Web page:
The executors of the estate argued that the provision of these ‘extras’ changed the nature of the business from a land investment to one providing a holiday experience. They argued that the investment in land was a subordinate part, therefore the business qualified for business relief.
The Tribunal did not agree. While they accepted the level of services was more extensive than those provided in other furnished holiday let businesses, they concluded that the character of the business remained the exploitation of land in return for rent.
Vigne v HMRC
This case concerned a livery stable business on a large piece of land. The personal representatives of Mrs Vigne argued that her business was significantly more than letting/licensing the land for use by owners of the horses as she provided valuable additional services, such as health checks of the horses, providing them with hay and worming products, and removing manure from the fields.
Here, the Tribunal accepted the argument and concluded that ‘no properly informed observer could have said that the deceased was in the business of just holding investments’.
Business Property Relief planning ideas
Planning to take advantage of BPR is a specialist area. However, there are a couple of simple planning aspects.
Passing on business property
Consider an individual who owns shares in a private trading company that qualified for BPR. If the individual dies, then there will be no IHT on those shares and there will be an uplift in the Capital Gains Tax (CGT) base cost to market value at death.
Therefore, assuming no changes in legislation, the business property can be passed on free of tax.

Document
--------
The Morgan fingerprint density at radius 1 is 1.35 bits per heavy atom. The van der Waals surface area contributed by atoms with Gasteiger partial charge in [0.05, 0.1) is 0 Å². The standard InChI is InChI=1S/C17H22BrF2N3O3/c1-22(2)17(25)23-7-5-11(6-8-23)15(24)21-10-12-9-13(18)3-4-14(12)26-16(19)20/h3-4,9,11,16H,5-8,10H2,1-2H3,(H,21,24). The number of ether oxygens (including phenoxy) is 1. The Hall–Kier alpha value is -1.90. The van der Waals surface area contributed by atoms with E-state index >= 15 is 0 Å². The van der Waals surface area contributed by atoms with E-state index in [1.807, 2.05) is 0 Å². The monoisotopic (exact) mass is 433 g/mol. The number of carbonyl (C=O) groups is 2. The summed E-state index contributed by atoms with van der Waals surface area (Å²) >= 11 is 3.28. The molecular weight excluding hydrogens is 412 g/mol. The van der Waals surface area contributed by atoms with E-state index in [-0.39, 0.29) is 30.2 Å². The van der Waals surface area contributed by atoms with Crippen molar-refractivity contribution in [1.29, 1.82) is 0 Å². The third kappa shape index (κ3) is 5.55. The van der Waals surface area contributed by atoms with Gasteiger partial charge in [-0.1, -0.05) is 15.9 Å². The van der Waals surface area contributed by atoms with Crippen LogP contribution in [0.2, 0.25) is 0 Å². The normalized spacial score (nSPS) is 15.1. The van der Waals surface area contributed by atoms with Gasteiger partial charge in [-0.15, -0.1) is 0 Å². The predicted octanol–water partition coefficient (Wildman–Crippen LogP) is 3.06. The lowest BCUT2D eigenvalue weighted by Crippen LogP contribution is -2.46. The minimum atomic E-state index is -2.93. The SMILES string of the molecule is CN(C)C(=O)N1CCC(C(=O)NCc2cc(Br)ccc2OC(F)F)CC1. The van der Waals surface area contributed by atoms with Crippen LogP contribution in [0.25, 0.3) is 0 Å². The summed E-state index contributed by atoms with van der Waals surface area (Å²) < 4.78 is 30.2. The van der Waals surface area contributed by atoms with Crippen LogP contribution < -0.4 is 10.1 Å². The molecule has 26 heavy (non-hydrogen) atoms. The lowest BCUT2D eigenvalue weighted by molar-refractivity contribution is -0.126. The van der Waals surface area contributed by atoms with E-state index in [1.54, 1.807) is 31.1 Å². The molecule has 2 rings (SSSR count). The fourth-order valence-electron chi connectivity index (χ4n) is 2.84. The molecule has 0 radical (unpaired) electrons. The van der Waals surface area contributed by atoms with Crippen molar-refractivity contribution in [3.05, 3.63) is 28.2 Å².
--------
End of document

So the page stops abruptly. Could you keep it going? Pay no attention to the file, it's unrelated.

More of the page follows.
Consideration may be given to leaving this property to a discretionary will trust to crystallise the BPR (rather than to an exempt spouse or civil partner). The business property should be the subject of a specific gift otherwise the relief will be apportioned over the whole estate including the spouse/civil partner exempt portion.
Of course, there may be reasons outside tax planning why business owners may not want to retain the business property until their death.
Transferring business property into trust
An individual with shares in a private trading company that qualified for BPR could transfer those shares into a discretionary trust with no initial IHT charge.
This may be done in anticipation of a sale of the shares with the proceeds, then subject to the relevant property regime rather than being inside an individual’s estate for IHT purposes. CGT implications would need to be considered.
Additionally, individuals would need to consider the potential impact of the settlor interested trust provisions (Income Tax) and gift with reservation rules (IHT).
Get in touch
If you or your clients need any help with Business Property Relief or more general tax planning, please introduce them to us. Email email@example.com or call 01454 416 653.